Years before I was a change consultant, I worked at an organisation that went from being run by a team of only four trustees to a publicly listed company. One thing I remember from that significant transformation was the removal of the trustees’ portraits from our meeting rooms to signal a new era in the company’s history. This act of taking away the artefacts of the ‘old culture’ to make way for the new, resonated with me.
And then I remembered John Kotter’s final step in his famous 8-step model. A critical component required to anchor the change into the corporate culture is to send the message that the old ways are no longer relevant, acknowledged or rewarded. It helped me appreciate the importance of ritual, symbolism, celebration and ceremony in a business context. Yet, it’s underdone when we deliver organisational change.
In our personal lives, we celebrate our birthdays with those close to us. We acknowledge completion of study with a graduation. An arrival of a new baby is often welcomed with a ceremony. And in many cultures, the transition from childhood to adulthood is recognised as a ‘coming of age’. Remember the symbolic key that was associated with the 21st birthday? Even in secular societies, we haven’t lost the art of participating in rituals and ceremony to recognise personal milestones.
Within our hardwired need for social connection lies an innate desire for ritual and ceremony. And there’s an opportunity to tap into this in the workplace. We spend so much time with our colleagues, they are one of our important ‘tribes’. As a powerful way to help people move through transition, accept new beginnings and leave the old ways behind, it’s something change consultants need to consider in their approach.
A ritual to kick off a project helps teams come together and understand their common purpose, reminding us we’re not alone on this quest and can count on each other.
A program director told me her story about how she kicked off a large project. She invited her project team members and steering committee members to a ‘commitment ceremony’ where they created hand prints, with paint, on a large paper wall to symbolise their membership and commitment to the project vision and each other. For the duration of the project, this served as a visual reminder for all to see.
On my very first project as a change consultant, my project manager asked me for creative kick-off ideas. Our vendors were Swedish, so many of our team members were a long way from their homeland. I developed a ‘project survival kit’ for each new project member, which included a jar of our iconic Aussie spread, Vegemite to also welcome our offshore colleagues to our country. The kit served as an ‘initiation’, as each new team member who joined our project received the kit. Through this artefact, we conveyed the message that like most projects, there were some tough times ahead, but we could meet our challenges with cohesion and sometimes, humour.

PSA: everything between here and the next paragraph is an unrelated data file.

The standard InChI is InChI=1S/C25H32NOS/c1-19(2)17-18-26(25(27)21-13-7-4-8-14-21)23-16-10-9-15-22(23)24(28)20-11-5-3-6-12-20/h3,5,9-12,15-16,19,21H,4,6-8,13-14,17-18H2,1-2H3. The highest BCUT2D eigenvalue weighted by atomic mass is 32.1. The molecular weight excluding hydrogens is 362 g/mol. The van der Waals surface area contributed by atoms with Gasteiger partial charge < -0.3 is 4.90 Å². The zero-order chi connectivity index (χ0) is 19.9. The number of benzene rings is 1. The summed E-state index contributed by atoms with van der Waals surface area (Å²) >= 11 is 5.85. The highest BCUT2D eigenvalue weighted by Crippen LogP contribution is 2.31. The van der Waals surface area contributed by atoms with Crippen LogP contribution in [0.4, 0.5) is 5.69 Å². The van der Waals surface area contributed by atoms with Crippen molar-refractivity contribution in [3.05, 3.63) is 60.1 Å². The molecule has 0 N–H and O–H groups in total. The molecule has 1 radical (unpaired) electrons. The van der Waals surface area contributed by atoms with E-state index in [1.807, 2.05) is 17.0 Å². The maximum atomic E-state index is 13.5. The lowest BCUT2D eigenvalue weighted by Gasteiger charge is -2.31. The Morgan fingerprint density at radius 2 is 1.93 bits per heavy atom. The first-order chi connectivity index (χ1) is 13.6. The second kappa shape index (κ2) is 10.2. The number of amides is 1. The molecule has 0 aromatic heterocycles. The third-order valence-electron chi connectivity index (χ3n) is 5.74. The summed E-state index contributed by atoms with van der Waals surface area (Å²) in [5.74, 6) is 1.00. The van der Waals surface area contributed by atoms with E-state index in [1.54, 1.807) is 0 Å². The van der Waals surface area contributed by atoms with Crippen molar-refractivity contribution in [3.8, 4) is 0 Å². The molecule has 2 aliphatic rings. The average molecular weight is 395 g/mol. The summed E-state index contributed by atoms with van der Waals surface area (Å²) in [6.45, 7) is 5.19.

Regular ritual for ongoing cohesion
Daily stand up meetings and end-of-iteration retrospectives all form part of regular rituals. As social beings, we like rituals to endorse our sense of belonging and provide anchors of certainty. I haven’t forgotten the short weekly trivia quiz our project manager scheduled, on an intense project a few years ago, that provided light relief and bonding for our team every Friday over muffins and coffee.
Often, you only begin to miss your old rituals when you leave to work elsewhere and adopt new practices.
Don’t forget to celebrate the small wins!
In the movie The Intern, ringing the bell loudly and visibly signalled an accomplishment. This reminds us to catch people doing it right to reinforce the behaviours we want to embed, during the transition and after implementation. Just like the movie, empower all employees to publicly cheer others on with a bell or recognition wall to acknowledge good performance. What’s not to like about that? It also plays to the ‘progress principle’ where achievement of small things keep us motivated and engaged.
Endings and closure
I recently heard a great example of a transition ritual on Jen Frahm’s short podcast with Bronte Jackson, on Conversations of Change. To introduce a new strategy and ways of working in the government sector, Bronte set up a ‘transition tunnel’ to farewell the old. The ritual involved acknowledging past achievements, and then walking into the tunnel with a balloon that represented the past. During the walk-through, the participants were asked to let go of, or destroy their balloon. As they came through the tunnel, they received a new balloon with the new mantra. This sent the clear message – ‘we are doing things differently around here now’.
What do our people need to let go of, to move to the new way? If we go back to my earlier example of removing artefacts of an old culture, perhaps it’s the burning or disposal of old manuals or performance scorecards? Post photos of your transition and closure ceremonies on your Enterprise Social Network and visual management board to remind and reinforce your change message.
In the natural world, we see the cycles of new beginnings, endings and rebirth, such as with the turning of the seasons, and moon cycles. Change in our professional and personal lives follows the same cycles
Through human history, social groups have understood this and worked through the process of transition and acceptance with their rituals. They provide a sense of tribal belonging that resonates with our hardwired need to connect with others and share common experiences. Like stories, they are remembered, they resonate and are often retold. Ritual and ceremony helps us let go of old ways and embrace the new, in a way that engages our hearts and minds.
What are the rituals and ceremonies you use to acknowledge transition and change? I’d love to hear what’s going on in your organisations.
Article source: Change hack 7: Moving through transition with ritual and ceremony.